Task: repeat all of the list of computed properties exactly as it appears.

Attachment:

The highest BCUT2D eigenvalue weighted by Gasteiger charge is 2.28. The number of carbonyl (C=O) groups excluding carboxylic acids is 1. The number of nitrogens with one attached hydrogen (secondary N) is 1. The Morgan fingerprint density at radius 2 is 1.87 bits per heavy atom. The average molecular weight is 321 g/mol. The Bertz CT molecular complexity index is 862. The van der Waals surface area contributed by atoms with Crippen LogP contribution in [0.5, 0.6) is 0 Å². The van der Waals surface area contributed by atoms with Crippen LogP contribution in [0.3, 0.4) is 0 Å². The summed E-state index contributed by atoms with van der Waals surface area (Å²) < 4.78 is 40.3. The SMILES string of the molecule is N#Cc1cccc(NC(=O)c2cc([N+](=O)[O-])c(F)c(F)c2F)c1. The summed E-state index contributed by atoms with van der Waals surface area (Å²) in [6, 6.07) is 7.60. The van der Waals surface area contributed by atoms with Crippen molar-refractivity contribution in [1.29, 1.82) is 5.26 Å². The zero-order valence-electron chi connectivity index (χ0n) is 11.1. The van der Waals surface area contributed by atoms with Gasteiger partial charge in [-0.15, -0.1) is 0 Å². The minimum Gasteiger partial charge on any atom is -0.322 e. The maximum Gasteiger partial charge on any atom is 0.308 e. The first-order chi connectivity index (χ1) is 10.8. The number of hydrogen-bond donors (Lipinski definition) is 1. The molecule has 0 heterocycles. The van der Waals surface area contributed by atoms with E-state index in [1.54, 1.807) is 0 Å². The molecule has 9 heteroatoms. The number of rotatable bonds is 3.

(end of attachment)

The highest BCUT2D eigenvalue weighted by Gasteiger charge is 2.28. The number of carbonyl (C=O) groups excluding carboxylic acids is 1. The number of nitrogens with one attached hydrogen (secondary N) is 1. The Morgan fingerprint density at radius 2 is 1.87 bits per heavy atom. The average molecular weight is 321 g/mol. The Bertz CT molecular complexity index is 862. The van der Waals surface area contributed by atoms with Crippen LogP contribution in [0.5, 0.6) is 0 Å². The van der Waals surface area contributed by atoms with Crippen LogP contribution in [0.3, 0.4) is 0 Å². The summed E-state index contributed by atoms with van der Waals surface area (Å²) < 4.78 is 40.3. The SMILES string of the molecule is N#Cc1cccc(NC(=O)c2cc([N+](=O)[O-])c(F)c(F)c2F)c1. The summed E-state index contributed by atoms with van der Waals surface area (Å²) in [6, 6.07) is 7.60. The van der Waals surface area contributed by atoms with Crippen molar-refractivity contribution in [1.29, 1.82) is 5.26 Å². The zero-order valence-electron chi connectivity index (χ0n) is 11.1. The van der Waals surface area contributed by atoms with Gasteiger partial charge in [-0.15, -0.1) is 0 Å². The minimum Gasteiger partial charge on any atom is -0.322 e. The maximum Gasteiger partial charge on any atom is 0.308 e. The first-order chi connectivity index (χ1) is 10.8. The number of hydrogen-bond donors (Lipinski definition) is 1. The molecule has 0 heterocycles. The van der Waals surface area contributed by atoms with E-state index in [1.54, 1.807) is 0 Å². The molecule has 9 heteroatoms. The number of rotatable bonds is 3.